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Swathed by cedar, rhododendron, fir and Himalayan oak trees, the state capital of Himachal Pradesh is one of the most popular hill stations of India. Basking in the grandeur of the British era with apparent influences in its architecture, Shimla did charm the British colonisers of the 19th century so much that they elevated the small township into the summer capital of an empire sprawling the sub-continent.
In its heyday Shimla attracted princes, merchants, diplomats and political leaders from Afghanistan, Tibet, China, Myanmar and other countries. Several heritage buildings in the city are witness to historical moments that have shaped the history of south Asia.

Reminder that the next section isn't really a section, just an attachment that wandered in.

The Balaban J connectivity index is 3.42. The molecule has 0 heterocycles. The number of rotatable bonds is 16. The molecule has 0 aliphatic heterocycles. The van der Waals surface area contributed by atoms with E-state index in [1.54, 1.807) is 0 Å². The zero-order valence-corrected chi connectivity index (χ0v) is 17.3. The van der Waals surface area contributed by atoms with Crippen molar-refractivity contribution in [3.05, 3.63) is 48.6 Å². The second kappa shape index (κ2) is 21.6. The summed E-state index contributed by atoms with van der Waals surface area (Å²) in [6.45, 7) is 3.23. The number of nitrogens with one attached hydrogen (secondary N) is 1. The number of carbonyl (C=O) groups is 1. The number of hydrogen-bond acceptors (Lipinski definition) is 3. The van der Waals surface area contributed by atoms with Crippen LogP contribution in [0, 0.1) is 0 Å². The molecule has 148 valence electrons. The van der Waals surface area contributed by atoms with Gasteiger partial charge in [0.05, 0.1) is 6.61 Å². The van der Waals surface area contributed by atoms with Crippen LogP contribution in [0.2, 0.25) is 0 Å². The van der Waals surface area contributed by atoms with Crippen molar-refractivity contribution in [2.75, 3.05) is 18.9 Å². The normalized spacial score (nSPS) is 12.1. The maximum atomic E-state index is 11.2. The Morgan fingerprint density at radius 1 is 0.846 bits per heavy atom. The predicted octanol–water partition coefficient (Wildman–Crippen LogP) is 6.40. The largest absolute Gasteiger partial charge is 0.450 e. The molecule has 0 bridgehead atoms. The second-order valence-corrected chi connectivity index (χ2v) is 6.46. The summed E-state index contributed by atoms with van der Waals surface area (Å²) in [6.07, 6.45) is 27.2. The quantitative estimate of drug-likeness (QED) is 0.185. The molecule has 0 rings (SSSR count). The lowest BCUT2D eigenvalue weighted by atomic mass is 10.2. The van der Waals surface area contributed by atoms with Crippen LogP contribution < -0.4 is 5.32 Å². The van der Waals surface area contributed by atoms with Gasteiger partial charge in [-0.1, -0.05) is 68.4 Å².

Leaders of the freedom movement led by Mahatma Gandhi, Pandit Nehru, Sardar Patel, Maulana Azad, C. Rajagopalachari and others frequently visited Shimla in their struggle to gain independence from British rule. Hard contested deliberations over the partition of India and Pakistan at Viceregal Lodge, now the Indian Institute of Advanced Studies, between the resident Viceroy and leaders of the freedom struggle finally won the country its Independence on 15th August, 1947.
An engineering marvel, the Kalka-Shimla railway line with 102 tunnels constructed between 1898 to 1903 has been recognised by UNESCO as World Heritage mountain railway site. The Ridge and The Mall are still popular landmarks just as they were in the pre-Independence era. The imperial Viceregal Lodge, the graceful Christ Church, Gaiety Theatre, Gorton Castle, Barnes Court and several buildings are part of the colonial architectural heritage of the town.